Performance Evaluation of a High Temperature Borehole Thermal Energy Storage Under Influence of Groundwater Flow

University essay from KTH/Energiteknik

Author: Max Hesselbrandt; [2021]

Keywords: ;

Abstract: Recent years have seen a growing interest in large-scale high-temperature borehole thermal energy storage (HT-BTES) as a means to store industrial waste heat and solar energy between the seasons. A profound understanding and characterization of the thermal and hydraulic processes involved in such systems is required for the optimal design as well as for environmental assessments of the storage. In this work, the importance of groundwater flow effects on the thermal performance of HT-BTES has been studied. The current research status on groundwater flow and transport modeling techniques applied in the field of shallow geothermal energy as well as in other geosciences disciplines has been reviewed. A finite element heat conduction model of an existing HT-BTES located in dry heterogeneous soil has been developed and validated against operational and monitoring data. The heat conduction model provided a basis by which to compare the behaviour and performance of the storage under influence of ground waterflow. Numerical experiments were conducted considering both pure heat conduction as well as different scenarios accounting for groundwater flow. A performance evaluation study based on key performance indicators in terms of energy and exergy efficiencies has been carried out to quantify the impact of groundwater flow on the amount and quality of the heat being stored and exchanged. The analysis shows that the presence of groundwater flow is in general detrimental to the energy and exergy performance of the HT-BTES. The results indicate, however, that small groundwater flow rates also can have a slight positive effect on seasonal energy and exergy efficiencies as compared to case of pure conduction. Further studies are though needed where a wider range of time scales, BHE designs, operation conditions and subsurface conditions are adressed. From the inherent uncertainties associated with subsurface flow and transport processes it follows that general guidelines on how and under what conditions groundwater flow may have impact on BTES design and performance are difficult to provide. The characteristics of these processes in porous, and particularly fractured, media are often very site-specific and scale dependent, making it a challenging task to select and use an appropriate modeling approach that can capture all relevant features of the problem. To face this challenge, various modeling approaches, typically based on deterministic and stochastic continuum or discrete fracture network concepts, have been developed within the field of subsurface flow and transport modeling. To widen the modeling framework typically employed in shallow geothermal energy applications, their applicability also in the context of BTES modeling could be explored.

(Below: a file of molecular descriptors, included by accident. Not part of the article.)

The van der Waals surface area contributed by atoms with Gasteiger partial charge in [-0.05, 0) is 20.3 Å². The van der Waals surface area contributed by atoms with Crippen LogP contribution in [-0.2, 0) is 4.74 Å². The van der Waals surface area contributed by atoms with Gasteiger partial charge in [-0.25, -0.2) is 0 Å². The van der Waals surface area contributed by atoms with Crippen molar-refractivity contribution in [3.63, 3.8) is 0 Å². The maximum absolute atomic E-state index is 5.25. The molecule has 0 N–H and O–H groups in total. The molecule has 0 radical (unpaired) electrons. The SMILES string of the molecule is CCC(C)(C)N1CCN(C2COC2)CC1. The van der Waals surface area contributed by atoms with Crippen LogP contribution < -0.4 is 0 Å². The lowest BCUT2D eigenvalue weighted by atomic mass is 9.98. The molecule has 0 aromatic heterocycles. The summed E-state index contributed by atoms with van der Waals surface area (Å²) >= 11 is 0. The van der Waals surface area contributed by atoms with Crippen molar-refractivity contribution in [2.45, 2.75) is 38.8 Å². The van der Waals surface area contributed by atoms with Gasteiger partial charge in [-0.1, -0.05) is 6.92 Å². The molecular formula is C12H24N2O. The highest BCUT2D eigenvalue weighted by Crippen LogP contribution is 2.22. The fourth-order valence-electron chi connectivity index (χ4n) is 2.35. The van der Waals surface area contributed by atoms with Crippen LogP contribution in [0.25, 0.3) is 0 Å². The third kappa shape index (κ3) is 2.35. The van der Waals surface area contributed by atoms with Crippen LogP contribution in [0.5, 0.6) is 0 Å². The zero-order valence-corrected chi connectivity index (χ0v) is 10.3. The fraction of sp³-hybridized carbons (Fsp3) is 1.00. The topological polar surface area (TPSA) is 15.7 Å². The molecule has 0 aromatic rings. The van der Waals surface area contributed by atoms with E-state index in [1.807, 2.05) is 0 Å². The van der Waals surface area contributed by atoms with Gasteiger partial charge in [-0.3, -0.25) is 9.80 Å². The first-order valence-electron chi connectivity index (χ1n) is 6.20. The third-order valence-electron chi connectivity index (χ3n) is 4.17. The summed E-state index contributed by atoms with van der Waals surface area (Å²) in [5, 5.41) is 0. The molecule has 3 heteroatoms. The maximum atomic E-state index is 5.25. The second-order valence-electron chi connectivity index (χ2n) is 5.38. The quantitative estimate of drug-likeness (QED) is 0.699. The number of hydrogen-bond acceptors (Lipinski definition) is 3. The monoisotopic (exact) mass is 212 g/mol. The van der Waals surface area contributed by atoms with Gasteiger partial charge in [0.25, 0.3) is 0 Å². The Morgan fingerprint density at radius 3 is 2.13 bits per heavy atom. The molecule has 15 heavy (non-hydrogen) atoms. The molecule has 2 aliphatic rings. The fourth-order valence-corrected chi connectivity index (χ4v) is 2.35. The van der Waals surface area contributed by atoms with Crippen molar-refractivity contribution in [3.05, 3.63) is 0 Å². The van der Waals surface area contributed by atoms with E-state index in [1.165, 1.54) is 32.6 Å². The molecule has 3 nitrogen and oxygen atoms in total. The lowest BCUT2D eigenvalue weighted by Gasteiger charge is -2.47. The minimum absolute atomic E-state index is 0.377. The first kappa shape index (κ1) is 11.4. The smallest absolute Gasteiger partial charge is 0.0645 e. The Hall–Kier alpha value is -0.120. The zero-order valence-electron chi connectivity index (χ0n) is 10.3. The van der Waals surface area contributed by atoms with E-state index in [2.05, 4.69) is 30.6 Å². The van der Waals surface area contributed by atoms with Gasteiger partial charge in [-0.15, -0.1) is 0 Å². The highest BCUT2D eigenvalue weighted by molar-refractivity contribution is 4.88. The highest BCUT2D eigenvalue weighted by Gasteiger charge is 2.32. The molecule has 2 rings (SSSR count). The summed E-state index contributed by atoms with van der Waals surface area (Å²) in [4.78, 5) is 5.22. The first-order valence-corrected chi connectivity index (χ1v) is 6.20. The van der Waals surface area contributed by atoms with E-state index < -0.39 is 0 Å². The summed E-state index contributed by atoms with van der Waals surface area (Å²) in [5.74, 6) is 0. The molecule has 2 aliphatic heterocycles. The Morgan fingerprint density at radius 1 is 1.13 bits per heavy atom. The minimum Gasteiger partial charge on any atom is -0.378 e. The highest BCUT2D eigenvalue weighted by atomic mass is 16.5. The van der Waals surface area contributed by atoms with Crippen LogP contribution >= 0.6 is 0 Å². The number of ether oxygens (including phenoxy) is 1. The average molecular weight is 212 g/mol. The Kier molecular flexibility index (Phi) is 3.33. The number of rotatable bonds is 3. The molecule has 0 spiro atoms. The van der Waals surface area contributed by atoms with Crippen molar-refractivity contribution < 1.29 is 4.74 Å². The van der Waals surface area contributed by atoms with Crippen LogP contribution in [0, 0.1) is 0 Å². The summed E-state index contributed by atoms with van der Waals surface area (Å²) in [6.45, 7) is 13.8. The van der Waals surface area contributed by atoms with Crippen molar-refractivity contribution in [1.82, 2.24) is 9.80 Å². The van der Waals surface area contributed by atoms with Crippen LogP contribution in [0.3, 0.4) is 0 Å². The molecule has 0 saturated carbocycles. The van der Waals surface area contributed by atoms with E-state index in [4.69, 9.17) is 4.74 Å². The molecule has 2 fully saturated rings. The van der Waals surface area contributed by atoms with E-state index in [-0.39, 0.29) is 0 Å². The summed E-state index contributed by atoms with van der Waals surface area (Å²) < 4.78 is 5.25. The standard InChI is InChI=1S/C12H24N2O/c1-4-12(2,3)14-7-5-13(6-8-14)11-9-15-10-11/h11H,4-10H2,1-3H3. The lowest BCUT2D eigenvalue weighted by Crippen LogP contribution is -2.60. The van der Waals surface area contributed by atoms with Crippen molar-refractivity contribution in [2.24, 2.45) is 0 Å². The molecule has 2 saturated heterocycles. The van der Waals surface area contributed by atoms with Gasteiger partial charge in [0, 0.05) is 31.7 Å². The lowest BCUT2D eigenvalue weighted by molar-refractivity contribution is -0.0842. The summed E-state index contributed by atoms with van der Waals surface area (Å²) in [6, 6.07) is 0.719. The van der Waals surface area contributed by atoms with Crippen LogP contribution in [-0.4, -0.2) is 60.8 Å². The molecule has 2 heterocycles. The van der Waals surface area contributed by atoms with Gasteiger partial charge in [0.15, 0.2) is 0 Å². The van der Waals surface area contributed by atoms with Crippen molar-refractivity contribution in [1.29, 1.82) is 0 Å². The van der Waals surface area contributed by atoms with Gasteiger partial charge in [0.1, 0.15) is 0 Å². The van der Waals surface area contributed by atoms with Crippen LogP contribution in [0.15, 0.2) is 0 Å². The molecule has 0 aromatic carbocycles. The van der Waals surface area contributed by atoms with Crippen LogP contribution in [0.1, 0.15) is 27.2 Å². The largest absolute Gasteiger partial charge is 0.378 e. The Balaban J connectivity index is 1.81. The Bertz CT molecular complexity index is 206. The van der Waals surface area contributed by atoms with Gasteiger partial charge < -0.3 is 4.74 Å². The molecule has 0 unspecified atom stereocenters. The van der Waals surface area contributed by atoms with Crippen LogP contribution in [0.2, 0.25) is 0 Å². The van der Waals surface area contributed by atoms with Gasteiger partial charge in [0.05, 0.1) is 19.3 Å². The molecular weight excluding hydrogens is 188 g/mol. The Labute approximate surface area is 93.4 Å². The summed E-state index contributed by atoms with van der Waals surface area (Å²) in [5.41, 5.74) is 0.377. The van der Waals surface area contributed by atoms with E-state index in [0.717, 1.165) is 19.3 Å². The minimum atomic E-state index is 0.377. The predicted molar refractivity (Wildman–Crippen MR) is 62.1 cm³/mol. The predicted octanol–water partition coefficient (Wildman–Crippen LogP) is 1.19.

AT THIS PAGE YOU CAN DOWNLOAD THE WHOLE ESSAY. (follow the link to the next page)